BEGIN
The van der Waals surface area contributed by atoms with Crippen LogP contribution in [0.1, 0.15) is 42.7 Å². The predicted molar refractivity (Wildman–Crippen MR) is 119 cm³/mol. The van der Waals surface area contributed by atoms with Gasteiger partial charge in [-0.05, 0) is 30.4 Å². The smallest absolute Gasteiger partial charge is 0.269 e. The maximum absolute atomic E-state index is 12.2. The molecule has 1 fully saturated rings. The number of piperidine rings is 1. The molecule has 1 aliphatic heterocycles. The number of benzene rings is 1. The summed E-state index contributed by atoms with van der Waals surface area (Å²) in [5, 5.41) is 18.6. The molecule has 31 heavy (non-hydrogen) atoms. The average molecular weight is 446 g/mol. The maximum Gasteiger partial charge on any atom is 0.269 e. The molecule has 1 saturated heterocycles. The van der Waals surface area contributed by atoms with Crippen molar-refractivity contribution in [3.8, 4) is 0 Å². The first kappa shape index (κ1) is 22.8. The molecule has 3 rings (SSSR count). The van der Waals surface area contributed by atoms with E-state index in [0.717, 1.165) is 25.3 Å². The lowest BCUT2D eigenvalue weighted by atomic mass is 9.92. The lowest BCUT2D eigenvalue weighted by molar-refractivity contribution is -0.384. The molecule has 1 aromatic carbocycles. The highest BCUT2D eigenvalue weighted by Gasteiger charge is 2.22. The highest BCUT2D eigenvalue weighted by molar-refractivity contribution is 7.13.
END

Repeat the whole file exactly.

The van der Waals surface area contributed by atoms with Crippen LogP contribution in [0.1, 0.15) is 42.7 Å². The predicted molar refractivity (Wildman–Crippen MR) is 119 cm³/mol. The van der Waals surface area contributed by atoms with Gasteiger partial charge in [-0.05, 0) is 30.4 Å². The smallest absolute Gasteiger partial charge is 0.269 e. The maximum absolute atomic E-state index is 12.2. The molecule has 1 fully saturated rings. The number of piperidine rings is 1. The molecule has 1 aliphatic heterocycles. The number of benzene rings is 1. The summed E-state index contributed by atoms with van der Waals surface area (Å²) in [5, 5.41) is 18.6. The molecule has 31 heavy (non-hydrogen) atoms. The average molecular weight is 446 g/mol. The maximum Gasteiger partial charge on any atom is 0.269 e. The molecule has 1 saturated heterocycles. The van der Waals surface area contributed by atoms with Crippen molar-refractivity contribution in [3.8, 4) is 0 Å². The first kappa shape index (κ1) is 22.8. The molecule has 3 rings (SSSR count). The van der Waals surface area contributed by atoms with E-state index in [0.717, 1.165) is 25.3 Å². The lowest BCUT2D eigenvalue weighted by atomic mass is 9.92. The lowest BCUT2D eigenvalue weighted by molar-refractivity contribution is -0.384. The molecule has 1 aromatic carbocycles. The highest BCUT2D eigenvalue weighted by Gasteiger charge is 2.22. The highest BCUT2D eigenvalue weighted by molar-refractivity contribution is 7.13.